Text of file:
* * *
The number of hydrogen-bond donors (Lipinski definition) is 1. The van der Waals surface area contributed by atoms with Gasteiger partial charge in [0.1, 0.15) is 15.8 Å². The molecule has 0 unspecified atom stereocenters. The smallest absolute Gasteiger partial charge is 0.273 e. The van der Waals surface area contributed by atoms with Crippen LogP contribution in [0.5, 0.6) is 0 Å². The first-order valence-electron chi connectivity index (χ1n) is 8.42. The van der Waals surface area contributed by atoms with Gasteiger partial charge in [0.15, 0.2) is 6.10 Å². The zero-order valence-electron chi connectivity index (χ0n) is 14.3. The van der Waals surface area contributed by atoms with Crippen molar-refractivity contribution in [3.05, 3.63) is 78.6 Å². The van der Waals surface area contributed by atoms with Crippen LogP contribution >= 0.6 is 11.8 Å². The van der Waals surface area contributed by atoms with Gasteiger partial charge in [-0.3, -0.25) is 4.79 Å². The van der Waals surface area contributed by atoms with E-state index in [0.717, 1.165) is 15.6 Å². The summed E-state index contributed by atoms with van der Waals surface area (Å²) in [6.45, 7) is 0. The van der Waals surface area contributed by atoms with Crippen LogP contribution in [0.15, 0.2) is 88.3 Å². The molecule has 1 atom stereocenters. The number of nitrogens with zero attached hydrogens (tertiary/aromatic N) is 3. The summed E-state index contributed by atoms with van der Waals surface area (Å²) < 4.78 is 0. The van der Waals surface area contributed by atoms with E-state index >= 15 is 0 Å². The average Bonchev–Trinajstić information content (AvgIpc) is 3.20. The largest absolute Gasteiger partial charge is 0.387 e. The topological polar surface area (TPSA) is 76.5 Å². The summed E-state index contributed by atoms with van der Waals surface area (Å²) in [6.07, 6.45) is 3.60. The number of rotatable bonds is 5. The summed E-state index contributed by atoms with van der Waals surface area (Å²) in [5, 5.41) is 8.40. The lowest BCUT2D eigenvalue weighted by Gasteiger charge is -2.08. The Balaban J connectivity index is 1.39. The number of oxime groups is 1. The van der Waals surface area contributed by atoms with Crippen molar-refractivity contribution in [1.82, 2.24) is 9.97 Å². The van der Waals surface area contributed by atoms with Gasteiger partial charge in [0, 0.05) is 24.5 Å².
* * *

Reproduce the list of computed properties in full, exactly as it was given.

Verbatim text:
The number of hydrogen-bond donors (Lipinski definition) is 1. The van der Waals surface area contributed by atoms with Gasteiger partial charge in [0.1, 0.15) is 15.8 Å². The molecule has 0 unspecified atom stereocenters. The smallest absolute Gasteiger partial charge is 0.273 e. The van der Waals surface area contributed by atoms with Crippen LogP contribution in [0.5, 0.6) is 0 Å². The first-order valence-electron chi connectivity index (χ1n) is 8.42. The van der Waals surface area contributed by atoms with Gasteiger partial charge in [0.15, 0.2) is 6.10 Å². The zero-order valence-electron chi connectivity index (χ0n) is 14.3. The van der Waals surface area contributed by atoms with Crippen molar-refractivity contribution in [3.05, 3.63) is 78.6 Å². The van der Waals surface area contributed by atoms with Crippen LogP contribution >= 0.6 is 11.8 Å². The van der Waals surface area contributed by atoms with Gasteiger partial charge in [-0.3, -0.25) is 4.79 Å². The van der Waals surface area contributed by atoms with E-state index in [0.717, 1.165) is 15.6 Å². The summed E-state index contributed by atoms with van der Waals surface area (Å²) in [6.45, 7) is 0. The van der Waals surface area contributed by atoms with Crippen LogP contribution in [0.15, 0.2) is 88.3 Å². The molecule has 1 atom stereocenters. The number of nitrogens with zero attached hydrogens (tertiary/aromatic N) is 3. The summed E-state index contributed by atoms with van der Waals surface area (Å²) < 4.78 is 0. The van der Waals surface area contributed by atoms with E-state index >= 15 is 0 Å². The average Bonchev–Trinajstić information content (AvgIpc) is 3.20. The largest absolute Gasteiger partial charge is 0.387 e. The topological polar surface area (TPSA) is 76.5 Å². The summed E-state index contributed by atoms with van der Waals surface area (Å²) in [6.07, 6.45) is 3.60. The number of rotatable bonds is 5. The summed E-state index contributed by atoms with van der Waals surface area (Å²) in [5, 5.41) is 8.40. The lowest BCUT2D eigenvalue weighted by Gasteiger charge is -2.08. The Balaban J connectivity index is 1.39. The number of oxime groups is 1. The van der Waals surface area contributed by atoms with Crippen molar-refractivity contribution in [1.82, 2.24) is 9.97 Å². The van der Waals surface area contributed by atoms with Gasteiger partial charge in [0, 0.05) is 24.5 Å².